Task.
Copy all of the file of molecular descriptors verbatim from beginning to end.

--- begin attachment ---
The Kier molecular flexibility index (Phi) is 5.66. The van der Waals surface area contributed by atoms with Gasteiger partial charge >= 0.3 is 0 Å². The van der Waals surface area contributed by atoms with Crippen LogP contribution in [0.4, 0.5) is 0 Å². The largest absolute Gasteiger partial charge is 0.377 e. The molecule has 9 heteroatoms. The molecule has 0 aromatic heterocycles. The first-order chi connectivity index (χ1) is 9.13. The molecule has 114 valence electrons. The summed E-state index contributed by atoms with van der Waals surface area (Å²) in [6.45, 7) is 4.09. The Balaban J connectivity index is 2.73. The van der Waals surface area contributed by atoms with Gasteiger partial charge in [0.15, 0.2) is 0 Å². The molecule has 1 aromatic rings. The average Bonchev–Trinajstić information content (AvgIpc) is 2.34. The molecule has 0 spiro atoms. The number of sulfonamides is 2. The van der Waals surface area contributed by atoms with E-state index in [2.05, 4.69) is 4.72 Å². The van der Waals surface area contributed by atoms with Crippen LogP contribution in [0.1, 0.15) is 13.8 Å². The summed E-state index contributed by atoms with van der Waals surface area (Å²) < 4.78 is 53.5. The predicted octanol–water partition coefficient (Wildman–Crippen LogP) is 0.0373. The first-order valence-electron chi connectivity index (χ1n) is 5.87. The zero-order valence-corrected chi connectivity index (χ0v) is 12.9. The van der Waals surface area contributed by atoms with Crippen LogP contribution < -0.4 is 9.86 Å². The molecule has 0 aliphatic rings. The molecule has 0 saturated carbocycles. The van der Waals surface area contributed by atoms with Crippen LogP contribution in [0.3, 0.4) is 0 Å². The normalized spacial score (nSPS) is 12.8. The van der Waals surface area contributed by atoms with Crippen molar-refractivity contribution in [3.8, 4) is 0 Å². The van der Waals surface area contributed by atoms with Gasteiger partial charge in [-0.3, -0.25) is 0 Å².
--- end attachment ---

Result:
The Kier molecular flexibility index (Phi) is 5.66. The van der Waals surface area contributed by atoms with Gasteiger partial charge >= 0.3 is 0 Å². The van der Waals surface area contributed by atoms with Crippen LogP contribution in [0.4, 0.5) is 0 Å². The largest absolute Gasteiger partial charge is 0.377 e. The molecule has 9 heteroatoms. The molecule has 0 aromatic heterocycles. The first-order chi connectivity index (χ1) is 9.13. The molecule has 114 valence electrons. The summed E-state index contributed by atoms with van der Waals surface area (Å²) in [6.45, 7) is 4.09. The Balaban J connectivity index is 2.73. The van der Waals surface area contributed by atoms with Gasteiger partial charge in [0.15, 0.2) is 0 Å². The molecule has 1 aromatic rings. The average Bonchev–Trinajstić information content (AvgIpc) is 2.34. The molecule has 0 spiro atoms. The number of sulfonamides is 2. The van der Waals surface area contributed by atoms with E-state index in [2.05, 4.69) is 4.72 Å². The van der Waals surface area contributed by atoms with Crippen LogP contribution in [0.1, 0.15) is 13.8 Å². The summed E-state index contributed by atoms with van der Waals surface area (Å²) < 4.78 is 53.5. The predicted octanol–water partition coefficient (Wildman–Crippen LogP) is 0.0373. The first-order valence-electron chi connectivity index (χ1n) is 5.87. The zero-order valence-corrected chi connectivity index (χ0v) is 12.9. The van der Waals surface area contributed by atoms with Crippen LogP contribution < -0.4 is 9.86 Å². The molecule has 0 aliphatic rings. The molecule has 0 saturated carbocycles. The van der Waals surface area contributed by atoms with Crippen LogP contribution in [0.3, 0.4) is 0 Å². The normalized spacial score (nSPS) is 12.8. The van der Waals surface area contributed by atoms with Crippen molar-refractivity contribution in [3.8, 4) is 0 Å². The van der Waals surface area contributed by atoms with Gasteiger partial charge in [-0.3, -0.25) is 0 Å².